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Photo courtesy Brinkhoff/Mögenburg
The World War I drama tells the story of Albert (right) and his horse, Joey.
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The Tony award-winning play War Horse, based on Michael Morpugo’s World War I novel — and featuring amazing puppetry work — opens Tuesday at the Landmark Theater, kicking off Broadway in Richmond’s 2013-2014 season.
I caught up with cast member Danny Yoerges by phone a few weeks ago, while the show was in Calgary, Alberta. Yoerges, who grew up in Alexandria and studied theater at the University of North Carolina School of the Arts, serves as the head puppeteer for Joey or Topthorn, two horses whose characters are central to the story. (Joey is shipped off to war from an English farm, and when he meets up with Topthorn, the horse of a British officer, the two compete for dominance and eventually form a friendship. Meanwhile, Albert, the boy Joey left behind, sets off to find him.)
Yoerges has been on tour with War Horse for almost a year and a half, and it’s the first time he’s portrayed a character that isn’t human — his previous roles include Rolf in The Sound of Music at Olney Theatre Center and Dumaine the Younger in Shakespeare Theatre Co.’s All’s Well That Ends Well, both in the Washington area; and Henry in the Queens Players’ production of Henry V in New York City. "Part of why I got this job was my school program [at UNC] has a strong movement component," he says.
“I’ve learned a lot about myself as an actor while I’ve been puppeteering,” says Yoerges, who graduated in 2009. “Portraying a nonspeaking character is one of the most gratifying things I’ve ever gotten a chance to do.”
Without words, he and two other cast members, known as the “heart” and “hind” puppeteers, bring the horse to life through movement and sound. "We get to create the story every single night,” he says. The framework remains the same, but the horses’ reaction to what’s going on can vary. “It’s hard to predict what a real horse would do,” Yoerges says. “We like to observe horses constantly and pepper the show with unexpected reactions, and the actors love that.” Horse lovers in the audience often pick up on bits of horse behavior that rings true to them, he adds.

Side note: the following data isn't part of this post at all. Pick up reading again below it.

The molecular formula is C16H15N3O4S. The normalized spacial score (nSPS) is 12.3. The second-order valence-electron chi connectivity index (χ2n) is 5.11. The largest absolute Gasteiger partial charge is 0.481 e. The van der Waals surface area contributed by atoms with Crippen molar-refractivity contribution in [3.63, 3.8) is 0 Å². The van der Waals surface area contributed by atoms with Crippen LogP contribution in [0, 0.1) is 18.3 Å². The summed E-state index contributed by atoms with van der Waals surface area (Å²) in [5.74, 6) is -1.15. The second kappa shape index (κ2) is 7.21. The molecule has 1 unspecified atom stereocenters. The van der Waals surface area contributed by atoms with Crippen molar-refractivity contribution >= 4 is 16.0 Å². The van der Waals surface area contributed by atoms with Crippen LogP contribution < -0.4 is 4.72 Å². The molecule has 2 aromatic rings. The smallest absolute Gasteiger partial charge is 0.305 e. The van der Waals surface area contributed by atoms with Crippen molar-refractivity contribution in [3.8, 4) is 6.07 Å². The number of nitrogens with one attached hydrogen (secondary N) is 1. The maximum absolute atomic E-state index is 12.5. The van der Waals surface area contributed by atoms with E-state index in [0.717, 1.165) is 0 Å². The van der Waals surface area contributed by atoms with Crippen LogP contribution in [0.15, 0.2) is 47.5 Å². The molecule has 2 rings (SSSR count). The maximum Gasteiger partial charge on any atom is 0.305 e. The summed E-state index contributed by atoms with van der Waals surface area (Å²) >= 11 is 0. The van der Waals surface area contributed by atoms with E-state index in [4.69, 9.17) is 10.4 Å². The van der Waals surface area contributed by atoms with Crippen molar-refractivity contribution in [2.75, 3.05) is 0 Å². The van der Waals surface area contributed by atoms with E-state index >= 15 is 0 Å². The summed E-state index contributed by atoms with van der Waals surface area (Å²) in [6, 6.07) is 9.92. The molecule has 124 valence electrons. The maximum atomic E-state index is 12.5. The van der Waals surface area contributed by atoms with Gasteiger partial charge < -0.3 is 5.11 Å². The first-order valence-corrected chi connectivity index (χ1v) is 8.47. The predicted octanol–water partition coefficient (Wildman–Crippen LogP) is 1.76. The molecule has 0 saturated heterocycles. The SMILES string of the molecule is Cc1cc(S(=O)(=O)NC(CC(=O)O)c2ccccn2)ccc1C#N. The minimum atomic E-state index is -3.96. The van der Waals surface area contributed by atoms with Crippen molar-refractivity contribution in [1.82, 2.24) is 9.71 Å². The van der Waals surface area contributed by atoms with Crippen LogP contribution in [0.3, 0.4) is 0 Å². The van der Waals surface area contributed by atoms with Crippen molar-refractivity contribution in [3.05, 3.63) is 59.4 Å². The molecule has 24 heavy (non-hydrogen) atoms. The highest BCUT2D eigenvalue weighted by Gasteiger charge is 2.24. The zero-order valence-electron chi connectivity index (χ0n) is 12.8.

Handspring Puppet Co. made the puppets used in War Horse. The horses are made of cane wood, nylon mesh, aluminum and steel. Together, the three puppeteers shoulder the weight, which can be as much as 240 pounds with a rider on top. “It’s definitely an athletic experience, to say the least,” Yoerges says.
“People have an impression in their mind of what a puppet show is,” he adds. “With a show like this, the horses are such lifelike models onstage, the puppeteers completely drop away.”
As head puppeteer, Yoerges is fully visible to the audience, but his focus is on his character. “When you’re operating the puppets, your attention is so fully invested in what the horse is thinking,” he says. “I’m staring into Joey’s or Topthorn’s eyes the whole time. … You forget there’s even an audience out there.”
Being on the road with the show has taken Yoerges around the country, something he’s written about in a blog. “I really like the Pacific Northwest, Seattle and Portland,” he says, recalling some of the highlights. “We went to Boise, Idaho, first last year — Boise is a great town. San Francisco is unbelievable.” Yoerges says that Richmond is familiar territory because he has friends who attended college at Virginia Commonwealth University. One friend from high school is David Pijor of the Richmond Comedy Coalition — the two were in ComedySportz together, he says.
The last stop on the U.S. portion of the tour is Madison, Wis., in June of 2014. Then, War Horse will head to Winnipeg in Manitoba, Canada, before taking off for Japan, he says.
In Richmond, the show runs through Nov. 3. As of Monday afternoon, tickets were still available for most performances; prices range from $28 to $78. They're available online through Broadway in Richmond, the Landmark Theater or ETIX; at the Landmark or CenterStage box offices; or by calling (800) 514-3849. If you see the show and forget that you’re watching puppets, it will be in large part due to Yoerges and his teammates.
“The story is so huge and powerful, you have no choice but to go along with it,” he says. “The reason why it’s different from going to a movie is the audience is part of a creative experience.”